On this day in 1834, President Andrew Jackson is censured by the U.S. Senate.
“[W]e should not be at all surprised,” one columnist scoffed at the time, “if he attempted to dissolve the present Congress—at least the Senatorial branch, which, by refusing to register all his imperial edicts, has become extremely offensive to His Majesty!”
At the root of the quarrel was a disagreement about the Second Bank of the United States. Jackson believed the quasi-public bank to be unconstitutional, and he worked to have it ended. But many Congressmen did not share the President’s views. And they hoped to use the issue to put the President in a difficult spot. Thus, Congress passed a bill authorizing the bank’s re-charter, just as Jackson was running for re-election in 1832. Surely Jackson wouldn’t veto a bill extending the bank’s charter—not during a presidential election year?
Except he did veto it. And then he got re-elected! Jackson viewed the sequence as a mandate to continue what he’d begun. The bank charter might not expire until 1836, but he would start removing public funds from the bank in the meantime.
Jackson had just one problem. He needed the help of Treasury Secretary Louis McLane, who refused to comply. So Jackson replaced McLane with another man, William John Duane. Can you believe that Duane refused to help Jackson, too? Undeterred, Jackson fired Duane, replacing him with Roger Taney. Perhaps even more daringly, Jackson used a recess appointment to get Taney into office. Taney immediately began moving the funds.
Congress was furious and demanded notes from Jackson’s cabinet discussions. (Jackson refused.) One Senator filed a resolution to censure the President. A debate over that motion raged for weeks! Finally, on March 28, the Senate passed a resolution censuring the President who, “in the late Executive proceedings in relation to the public revenue, has assumed upon himself authority and power not conferred by the Constitution and laws, but in derogation of both.”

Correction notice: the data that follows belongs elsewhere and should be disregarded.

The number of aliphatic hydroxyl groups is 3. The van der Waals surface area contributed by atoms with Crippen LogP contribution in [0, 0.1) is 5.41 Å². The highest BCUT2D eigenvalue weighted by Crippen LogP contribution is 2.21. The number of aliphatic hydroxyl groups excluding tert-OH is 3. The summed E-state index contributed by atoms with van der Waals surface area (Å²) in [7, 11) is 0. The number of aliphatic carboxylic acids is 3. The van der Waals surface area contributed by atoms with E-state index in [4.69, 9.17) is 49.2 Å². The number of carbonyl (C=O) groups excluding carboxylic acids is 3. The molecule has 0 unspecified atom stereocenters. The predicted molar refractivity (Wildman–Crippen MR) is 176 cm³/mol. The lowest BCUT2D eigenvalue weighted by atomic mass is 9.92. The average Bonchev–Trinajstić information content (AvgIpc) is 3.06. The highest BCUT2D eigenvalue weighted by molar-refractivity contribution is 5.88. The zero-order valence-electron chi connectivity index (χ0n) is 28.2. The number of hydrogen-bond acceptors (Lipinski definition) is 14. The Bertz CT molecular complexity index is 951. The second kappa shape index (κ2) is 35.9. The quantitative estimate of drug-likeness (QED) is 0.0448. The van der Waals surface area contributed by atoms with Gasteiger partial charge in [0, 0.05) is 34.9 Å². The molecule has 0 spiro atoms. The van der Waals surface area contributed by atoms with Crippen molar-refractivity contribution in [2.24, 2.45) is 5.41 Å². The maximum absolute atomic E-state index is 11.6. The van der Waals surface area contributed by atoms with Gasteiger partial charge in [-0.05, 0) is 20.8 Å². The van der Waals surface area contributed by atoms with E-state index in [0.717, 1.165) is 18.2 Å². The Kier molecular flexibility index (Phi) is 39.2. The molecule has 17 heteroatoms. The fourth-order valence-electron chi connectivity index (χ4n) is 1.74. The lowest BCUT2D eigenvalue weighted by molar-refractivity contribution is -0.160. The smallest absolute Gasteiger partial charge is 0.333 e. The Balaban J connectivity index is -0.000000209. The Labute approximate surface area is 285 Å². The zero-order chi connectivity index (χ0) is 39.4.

On April 15, Jackson returned his own scathing message. He believed that the censure was unconstitutional. If Congress wanted to act against the Executive, then it should impeach him and hold a trial—a trial in which he would have a right to defend himself. The President, Jackson wrote, “has been by a majority of his constitutional triers accused and found guilty of an impeachable offense, but in no part of this proceeding have the directions of the Constitution been observed.”
One Democrat from Missouri urged that the matter be expunged from the Senate journals. Others worried that expunging a portion of the journal was, in and of itself, a worrisome precedent. Shouldn’t the journal reflect reality? It took nearly three years, but the Senate eventually voted, 24-19, to expunge the matter from the record. It would do so by drawing “black lines round the said resolve, and write across the face thereof, in strong letters, the following words: ‘Expunged by order of the Senate, this 16th day of January, in the year of our Lord 1837.”
Senators watched as the change was made, immediately after the vote. “No sooner had this been done,” the Register of Debates records, “than hisses, loud and repeated, were heard from various parts of the gallery.”
Wow. Can you imagine the scene?